Whether apple, fig, plum, or citrus, fruiting trees are extremely attractive, versatile, and productive, able to produce fruit for at least thirty years or more. They can, however, be susceptible to numerous fungal diseases with the potential to ruin your orchard. By maintaining strong, healthy trees and keeping an eye out for signs of the most common diseases, you can ensure a thriving, disease-free orchard and a bountiful harvest.
Apple and pear scab
Scab is one of the most common fungal diseases that affects apple and pear trees. It appears as leaf spots, which get bigger and darker over time, as well as scabby patches on the fruit (which is, however, still perfectly edible when peeled). Leaves infected with scabs also typically shrivel and drop by mid-summer. If your trees develop scabs, ideally, you should clear away the fallen leaves as these can encourage reinfection the next year. And, since scab flourishes in humid conditions, improving air circulation around your trees can help your trees dry out faster following rainfall and therefore prevent the disease. Ensure your trees are spaced far enough apart and pruned to encourage maximum air circulation.
Fungal rust is a common problem for fruit trees, particularly apple trees. This disease is spread via fungal spores that grow on plant debris. When it infects fruit trees, rust results in yellow spots on the leaves, and usually causes them to drop from branches prematurely. Although rust usually doesn’t kill the tree, it does weaken it and therefore increases the risk of infection from other diseases. If you notice rust on your fruit trees, you need to prune all infected leaves and fruit as soon as possible. It’s also essential to burn or otherwise get rid of the leaves far away from the orchard to stop the rust from spreading. Applying a fungicide can be particularly beneficial if rust fungus is a significant problem in your local area; be sure to do so in the spring before the rust has a chance to start producing spores.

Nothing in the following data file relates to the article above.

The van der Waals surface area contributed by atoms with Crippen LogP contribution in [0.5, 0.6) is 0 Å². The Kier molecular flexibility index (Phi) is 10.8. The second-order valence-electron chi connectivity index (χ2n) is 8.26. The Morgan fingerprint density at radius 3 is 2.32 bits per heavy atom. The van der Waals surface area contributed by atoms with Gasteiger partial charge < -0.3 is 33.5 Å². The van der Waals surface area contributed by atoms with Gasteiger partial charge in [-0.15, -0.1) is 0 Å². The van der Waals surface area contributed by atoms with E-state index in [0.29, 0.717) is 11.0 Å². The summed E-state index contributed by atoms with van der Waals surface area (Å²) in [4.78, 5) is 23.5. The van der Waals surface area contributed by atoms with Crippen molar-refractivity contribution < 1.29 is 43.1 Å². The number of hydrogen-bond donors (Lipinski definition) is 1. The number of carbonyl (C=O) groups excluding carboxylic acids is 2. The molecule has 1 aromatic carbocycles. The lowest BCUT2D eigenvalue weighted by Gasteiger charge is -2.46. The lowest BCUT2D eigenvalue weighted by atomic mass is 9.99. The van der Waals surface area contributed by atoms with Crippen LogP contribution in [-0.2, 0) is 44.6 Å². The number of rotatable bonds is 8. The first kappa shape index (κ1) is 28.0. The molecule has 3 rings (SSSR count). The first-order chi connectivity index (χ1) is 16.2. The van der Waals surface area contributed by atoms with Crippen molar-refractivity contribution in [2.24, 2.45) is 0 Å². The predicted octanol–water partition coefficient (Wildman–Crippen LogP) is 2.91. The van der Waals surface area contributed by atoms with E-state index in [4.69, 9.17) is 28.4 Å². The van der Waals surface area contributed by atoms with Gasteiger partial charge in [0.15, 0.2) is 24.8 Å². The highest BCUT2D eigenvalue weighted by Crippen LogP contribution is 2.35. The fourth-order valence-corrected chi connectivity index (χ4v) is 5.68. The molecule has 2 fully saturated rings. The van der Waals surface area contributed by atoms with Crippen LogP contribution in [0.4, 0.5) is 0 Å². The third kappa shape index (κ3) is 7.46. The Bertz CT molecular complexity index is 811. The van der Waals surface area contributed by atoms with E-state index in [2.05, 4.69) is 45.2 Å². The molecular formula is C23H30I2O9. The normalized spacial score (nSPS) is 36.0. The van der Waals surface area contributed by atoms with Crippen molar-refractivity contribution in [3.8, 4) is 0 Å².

Silverleaf disease is mainly a problem with plum trees, but it can also affect apple, cherry, almond, and apricot trees. It’s a fungal disease that causes the leaves to develop a silver sheen and the branches to eventually die. Fortunately, mild infections will clear on their own, as long as all infected parts are pruned away and destroyed. If, on the other hand, the trunk is also infected, the whole tree needs to be dug up. Regular pruning is key to keeping silverleaf at bay — pruning should ideally be done during dry periods, and at least a full 24 hours after any rainfall to minimize risk of infection.
Although it takes some time and effort, there’s nothing more rewarding than a great fruit harvest. By taking good care of your fruit trees and working to prevent common fungal diseases, you can ensure your orchard thrives for years to come.